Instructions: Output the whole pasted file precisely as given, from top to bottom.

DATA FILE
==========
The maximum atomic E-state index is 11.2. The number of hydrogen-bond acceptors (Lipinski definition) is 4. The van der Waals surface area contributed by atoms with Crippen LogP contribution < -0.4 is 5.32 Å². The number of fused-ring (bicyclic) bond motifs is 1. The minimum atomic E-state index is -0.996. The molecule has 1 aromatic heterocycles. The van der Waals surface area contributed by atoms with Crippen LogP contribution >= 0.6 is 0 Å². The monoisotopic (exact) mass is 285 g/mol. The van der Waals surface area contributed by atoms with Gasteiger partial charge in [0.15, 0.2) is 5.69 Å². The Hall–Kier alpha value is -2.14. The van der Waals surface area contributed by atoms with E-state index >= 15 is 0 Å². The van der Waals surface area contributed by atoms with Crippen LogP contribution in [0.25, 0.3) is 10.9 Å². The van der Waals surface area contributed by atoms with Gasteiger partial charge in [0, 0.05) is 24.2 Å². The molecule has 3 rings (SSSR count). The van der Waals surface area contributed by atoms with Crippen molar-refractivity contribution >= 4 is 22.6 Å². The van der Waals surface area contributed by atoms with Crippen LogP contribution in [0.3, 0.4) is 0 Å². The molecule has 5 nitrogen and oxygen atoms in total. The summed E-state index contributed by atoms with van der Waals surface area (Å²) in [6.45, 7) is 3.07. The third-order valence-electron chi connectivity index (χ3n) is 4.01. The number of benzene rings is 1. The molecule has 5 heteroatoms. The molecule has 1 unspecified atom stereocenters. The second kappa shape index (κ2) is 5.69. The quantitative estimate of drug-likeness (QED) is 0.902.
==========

The maximum atomic E-state index is 11.2. The number of hydrogen-bond acceptors (Lipinski definition) is 4. The van der Waals surface area contributed by atoms with Crippen LogP contribution < -0.4 is 5.32 Å². The number of fused-ring (bicyclic) bond motifs is 1. The minimum atomic E-state index is -0.996. The molecule has 1 aromatic heterocycles. The van der Waals surface area contributed by atoms with Crippen LogP contribution >= 0.6 is 0 Å². The monoisotopic (exact) mass is 285 g/mol. The van der Waals surface area contributed by atoms with Gasteiger partial charge in [0.15, 0.2) is 5.69 Å². The Hall–Kier alpha value is -2.14. The van der Waals surface area contributed by atoms with E-state index >= 15 is 0 Å². The van der Waals surface area contributed by atoms with Crippen LogP contribution in [0.25, 0.3) is 10.9 Å². The van der Waals surface area contributed by atoms with Gasteiger partial charge in [0, 0.05) is 24.2 Å². The molecule has 3 rings (SSSR count). The van der Waals surface area contributed by atoms with Crippen molar-refractivity contribution >= 4 is 22.6 Å². The van der Waals surface area contributed by atoms with Crippen LogP contribution in [0.3, 0.4) is 0 Å². The molecule has 5 nitrogen and oxygen atoms in total. The summed E-state index contributed by atoms with van der Waals surface area (Å²) in [6.45, 7) is 3.07. The third-order valence-electron chi connectivity index (χ3n) is 4.01. The number of benzene rings is 1. The molecule has 5 heteroatoms. The molecule has 1 unspecified atom stereocenters. The second kappa shape index (κ2) is 5.69. The quantitative estimate of drug-likeness (QED) is 0.902.